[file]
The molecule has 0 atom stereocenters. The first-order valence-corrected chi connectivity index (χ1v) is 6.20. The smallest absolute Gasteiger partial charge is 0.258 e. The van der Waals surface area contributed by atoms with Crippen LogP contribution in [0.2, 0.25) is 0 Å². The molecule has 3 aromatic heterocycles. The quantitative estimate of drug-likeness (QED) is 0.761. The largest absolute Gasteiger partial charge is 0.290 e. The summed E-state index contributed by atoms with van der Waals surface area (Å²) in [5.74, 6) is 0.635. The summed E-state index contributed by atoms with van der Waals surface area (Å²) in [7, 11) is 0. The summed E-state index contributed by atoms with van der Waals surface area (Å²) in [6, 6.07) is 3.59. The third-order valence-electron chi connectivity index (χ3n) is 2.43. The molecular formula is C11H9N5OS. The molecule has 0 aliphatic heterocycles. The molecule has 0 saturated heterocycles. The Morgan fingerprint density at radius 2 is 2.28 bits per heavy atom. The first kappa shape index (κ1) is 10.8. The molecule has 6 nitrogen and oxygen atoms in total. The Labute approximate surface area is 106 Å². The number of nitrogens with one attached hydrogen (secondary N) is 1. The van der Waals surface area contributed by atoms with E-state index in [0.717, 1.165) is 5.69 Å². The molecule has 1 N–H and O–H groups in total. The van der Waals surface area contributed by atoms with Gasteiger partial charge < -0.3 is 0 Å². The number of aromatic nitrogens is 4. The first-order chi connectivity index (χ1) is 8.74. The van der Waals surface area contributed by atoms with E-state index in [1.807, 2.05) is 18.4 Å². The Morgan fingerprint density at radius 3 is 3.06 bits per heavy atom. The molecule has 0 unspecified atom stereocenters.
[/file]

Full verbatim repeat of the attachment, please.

The molecule has 0 atom stereocenters. The first-order valence-corrected chi connectivity index (χ1v) is 6.20. The smallest absolute Gasteiger partial charge is 0.258 e. The van der Waals surface area contributed by atoms with Crippen LogP contribution in [0.2, 0.25) is 0 Å². The molecule has 3 aromatic heterocycles. The quantitative estimate of drug-likeness (QED) is 0.761. The largest absolute Gasteiger partial charge is 0.290 e. The summed E-state index contributed by atoms with van der Waals surface area (Å²) in [5.74, 6) is 0.635. The summed E-state index contributed by atoms with van der Waals surface area (Å²) in [7, 11) is 0. The summed E-state index contributed by atoms with van der Waals surface area (Å²) in [6, 6.07) is 3.59. The third-order valence-electron chi connectivity index (χ3n) is 2.43. The molecular formula is C11H9N5OS. The molecule has 0 aliphatic heterocycles. The molecule has 0 saturated heterocycles. The Morgan fingerprint density at radius 2 is 2.28 bits per heavy atom. The first kappa shape index (κ1) is 10.8. The molecule has 6 nitrogen and oxygen atoms in total. The Labute approximate surface area is 106 Å². The number of nitrogens with one attached hydrogen (secondary N) is 1. The van der Waals surface area contributed by atoms with E-state index in [0.717, 1.165) is 5.69 Å². The molecule has 1 N–H and O–H groups in total. The van der Waals surface area contributed by atoms with Gasteiger partial charge < -0.3 is 0 Å². The number of aromatic nitrogens is 4. The first-order chi connectivity index (χ1) is 8.74. The van der Waals surface area contributed by atoms with E-state index in [1.807, 2.05) is 18.4 Å². The Morgan fingerprint density at radius 3 is 3.06 bits per heavy atom. The molecule has 0 unspecified atom stereocenters.